NLP and DBM are closely connected. NLP is like the tool, e.g. a hammer. With a hammer you can smash glass or a brick. But if you like to master the hammer in order to use it in a useful manner, one needs the technique, goal and direction to put a nail in the wall. DBM goes beyond the tool and provides you with the techniques on how to use it.
Applications of NLP/DBM are universal. In coaching, careers advice, personal development, change management, motivation, sustainable change. Some services of CB Consulting are based on those techniques and tools to achieve sustainable change.
O’Connor and Seymour in their book “Introducing NLP” nicely describe “the map is not the territory”.
An artist, a lumberjack and a botanist taking a stroll through a wood will have a very different experiences and notice very different things. If you go through the world looking for excellence, you will find excellence. If you go through the world looking for problems, you will find problems.
Perception and beliefs are basic understandings of how we see the world.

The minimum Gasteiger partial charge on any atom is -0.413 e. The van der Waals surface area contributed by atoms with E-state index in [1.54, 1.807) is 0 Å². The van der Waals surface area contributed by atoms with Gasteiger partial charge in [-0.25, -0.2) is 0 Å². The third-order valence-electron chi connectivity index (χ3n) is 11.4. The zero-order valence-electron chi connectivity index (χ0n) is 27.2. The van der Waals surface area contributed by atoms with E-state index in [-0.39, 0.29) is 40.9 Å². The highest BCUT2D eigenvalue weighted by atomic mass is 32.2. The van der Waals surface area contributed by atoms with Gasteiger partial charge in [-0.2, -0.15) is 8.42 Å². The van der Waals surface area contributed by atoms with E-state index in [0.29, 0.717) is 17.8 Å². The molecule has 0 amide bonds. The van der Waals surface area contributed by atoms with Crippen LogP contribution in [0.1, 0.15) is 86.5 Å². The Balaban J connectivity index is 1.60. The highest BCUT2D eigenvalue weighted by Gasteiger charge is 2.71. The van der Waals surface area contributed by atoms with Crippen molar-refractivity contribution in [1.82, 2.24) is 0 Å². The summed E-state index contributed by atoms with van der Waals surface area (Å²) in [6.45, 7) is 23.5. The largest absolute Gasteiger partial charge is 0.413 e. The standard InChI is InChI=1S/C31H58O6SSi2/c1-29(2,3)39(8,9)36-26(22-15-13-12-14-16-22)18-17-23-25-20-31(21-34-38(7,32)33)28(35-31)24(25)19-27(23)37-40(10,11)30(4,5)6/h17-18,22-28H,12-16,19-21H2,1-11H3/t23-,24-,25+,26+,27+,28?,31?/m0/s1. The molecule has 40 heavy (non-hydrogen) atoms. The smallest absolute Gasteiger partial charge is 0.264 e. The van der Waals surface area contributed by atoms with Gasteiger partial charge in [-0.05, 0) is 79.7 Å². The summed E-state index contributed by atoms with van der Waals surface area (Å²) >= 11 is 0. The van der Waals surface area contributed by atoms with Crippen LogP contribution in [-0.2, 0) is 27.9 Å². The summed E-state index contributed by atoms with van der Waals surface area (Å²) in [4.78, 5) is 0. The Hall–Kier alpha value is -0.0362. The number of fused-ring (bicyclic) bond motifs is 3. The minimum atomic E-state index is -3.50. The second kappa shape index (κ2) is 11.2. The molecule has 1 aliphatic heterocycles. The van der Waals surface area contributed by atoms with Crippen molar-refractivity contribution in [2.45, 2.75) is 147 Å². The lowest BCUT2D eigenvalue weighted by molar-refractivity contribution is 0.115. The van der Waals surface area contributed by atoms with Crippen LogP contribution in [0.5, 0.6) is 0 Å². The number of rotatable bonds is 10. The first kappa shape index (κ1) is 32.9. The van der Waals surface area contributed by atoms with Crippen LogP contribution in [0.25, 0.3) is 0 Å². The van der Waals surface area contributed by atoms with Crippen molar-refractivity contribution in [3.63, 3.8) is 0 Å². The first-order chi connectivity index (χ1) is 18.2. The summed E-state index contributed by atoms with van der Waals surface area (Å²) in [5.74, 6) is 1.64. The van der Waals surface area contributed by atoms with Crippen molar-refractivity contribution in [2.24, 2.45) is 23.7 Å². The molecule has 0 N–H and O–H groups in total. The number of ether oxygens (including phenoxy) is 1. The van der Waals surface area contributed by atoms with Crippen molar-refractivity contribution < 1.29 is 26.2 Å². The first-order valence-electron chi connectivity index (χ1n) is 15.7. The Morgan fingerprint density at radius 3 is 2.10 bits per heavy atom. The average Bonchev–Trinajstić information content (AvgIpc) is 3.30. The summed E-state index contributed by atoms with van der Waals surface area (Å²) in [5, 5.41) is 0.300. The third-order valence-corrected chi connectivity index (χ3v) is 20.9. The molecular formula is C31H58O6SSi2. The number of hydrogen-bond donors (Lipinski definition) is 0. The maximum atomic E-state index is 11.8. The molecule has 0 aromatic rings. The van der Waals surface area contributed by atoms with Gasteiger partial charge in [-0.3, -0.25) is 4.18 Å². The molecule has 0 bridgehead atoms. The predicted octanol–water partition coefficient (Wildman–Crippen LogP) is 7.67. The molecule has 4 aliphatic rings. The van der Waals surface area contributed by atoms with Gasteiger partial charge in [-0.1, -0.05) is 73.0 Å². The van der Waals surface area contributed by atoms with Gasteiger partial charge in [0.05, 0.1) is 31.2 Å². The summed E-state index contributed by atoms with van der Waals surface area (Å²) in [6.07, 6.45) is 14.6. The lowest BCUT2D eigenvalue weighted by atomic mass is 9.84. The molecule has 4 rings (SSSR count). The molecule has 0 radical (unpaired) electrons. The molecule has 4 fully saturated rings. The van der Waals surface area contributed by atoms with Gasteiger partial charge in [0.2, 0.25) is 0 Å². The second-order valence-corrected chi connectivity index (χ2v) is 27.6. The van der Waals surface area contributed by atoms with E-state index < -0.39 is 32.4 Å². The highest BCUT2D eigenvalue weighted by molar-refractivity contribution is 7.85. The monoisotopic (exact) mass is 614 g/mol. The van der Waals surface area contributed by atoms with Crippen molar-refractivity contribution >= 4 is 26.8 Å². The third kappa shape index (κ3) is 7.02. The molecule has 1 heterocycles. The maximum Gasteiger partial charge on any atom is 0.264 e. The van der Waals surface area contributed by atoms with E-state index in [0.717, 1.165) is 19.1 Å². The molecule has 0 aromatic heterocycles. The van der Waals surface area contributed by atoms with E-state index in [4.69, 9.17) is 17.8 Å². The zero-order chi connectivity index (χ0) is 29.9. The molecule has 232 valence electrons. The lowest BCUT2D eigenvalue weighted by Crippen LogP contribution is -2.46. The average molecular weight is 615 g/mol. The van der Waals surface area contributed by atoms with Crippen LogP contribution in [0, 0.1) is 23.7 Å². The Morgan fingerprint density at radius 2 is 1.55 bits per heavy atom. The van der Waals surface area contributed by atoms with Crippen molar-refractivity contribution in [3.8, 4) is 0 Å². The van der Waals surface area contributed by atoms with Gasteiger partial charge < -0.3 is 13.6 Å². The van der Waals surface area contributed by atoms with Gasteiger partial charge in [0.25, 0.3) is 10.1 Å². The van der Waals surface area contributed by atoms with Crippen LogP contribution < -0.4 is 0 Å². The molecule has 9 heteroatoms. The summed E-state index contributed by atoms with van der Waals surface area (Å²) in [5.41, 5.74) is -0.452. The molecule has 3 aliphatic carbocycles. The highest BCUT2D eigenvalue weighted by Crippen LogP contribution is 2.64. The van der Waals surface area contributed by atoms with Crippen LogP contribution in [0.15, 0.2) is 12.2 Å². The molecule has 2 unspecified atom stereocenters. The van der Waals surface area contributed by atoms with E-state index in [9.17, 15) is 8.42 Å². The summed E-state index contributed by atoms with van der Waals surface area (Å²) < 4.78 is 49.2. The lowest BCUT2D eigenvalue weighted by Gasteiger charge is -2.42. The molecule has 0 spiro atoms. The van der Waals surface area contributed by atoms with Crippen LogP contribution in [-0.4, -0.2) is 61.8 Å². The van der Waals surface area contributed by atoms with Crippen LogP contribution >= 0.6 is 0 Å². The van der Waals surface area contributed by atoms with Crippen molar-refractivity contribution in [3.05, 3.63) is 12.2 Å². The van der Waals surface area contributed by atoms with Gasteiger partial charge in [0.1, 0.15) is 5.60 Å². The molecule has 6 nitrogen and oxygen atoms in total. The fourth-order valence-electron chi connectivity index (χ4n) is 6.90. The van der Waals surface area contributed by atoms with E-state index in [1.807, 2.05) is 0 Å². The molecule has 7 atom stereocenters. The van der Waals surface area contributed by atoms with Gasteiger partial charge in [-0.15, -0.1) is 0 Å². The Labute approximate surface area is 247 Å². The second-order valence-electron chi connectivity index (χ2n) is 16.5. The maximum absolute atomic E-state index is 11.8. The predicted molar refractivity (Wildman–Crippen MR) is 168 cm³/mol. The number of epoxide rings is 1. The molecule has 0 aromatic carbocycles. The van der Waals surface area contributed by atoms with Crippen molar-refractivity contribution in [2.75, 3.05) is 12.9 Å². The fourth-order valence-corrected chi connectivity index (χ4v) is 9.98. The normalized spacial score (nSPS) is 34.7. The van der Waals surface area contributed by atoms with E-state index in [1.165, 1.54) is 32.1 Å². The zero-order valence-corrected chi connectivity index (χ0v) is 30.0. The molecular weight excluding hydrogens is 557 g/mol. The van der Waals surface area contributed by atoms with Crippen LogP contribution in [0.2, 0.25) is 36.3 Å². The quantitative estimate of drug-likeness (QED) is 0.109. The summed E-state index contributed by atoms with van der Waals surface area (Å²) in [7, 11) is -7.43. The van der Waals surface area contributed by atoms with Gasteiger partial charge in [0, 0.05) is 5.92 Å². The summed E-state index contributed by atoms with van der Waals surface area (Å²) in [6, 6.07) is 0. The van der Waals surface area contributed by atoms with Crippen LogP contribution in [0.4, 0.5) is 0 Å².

I just finished reading a book called “Die vergessene Generation (the forgotten generation)” by Sabine Bode – it gives an insight about people who were born during WW2, e.g. their traumas and experience and how those influenced their lifes. Not many people paid attention to this generation that was born during bomb attacks. This generation suffered but tried to ignore their traumas to “move on” and “make things happen”. “Others were worth off” and “you do not speak or talk about your problems, you just get on with it”. This behaviour was passed on to their children and children’s children generation. The attitude of Germans working hard surely might come from that generation which after the war build up a destroyed country. A friend just mentioned recently that women in Berlin (Trümmerfrauen) over-achieved their target per day of cleaning bricks on a regular base. Because their motivation was so high. Maybe their fear of the war coming back was so high? Whatever the motivation was it made them highly successful.
Can our generation, lucky as we do not have any wars in our own countries, learn from their experience on how to motivate ourselves? I believe we can.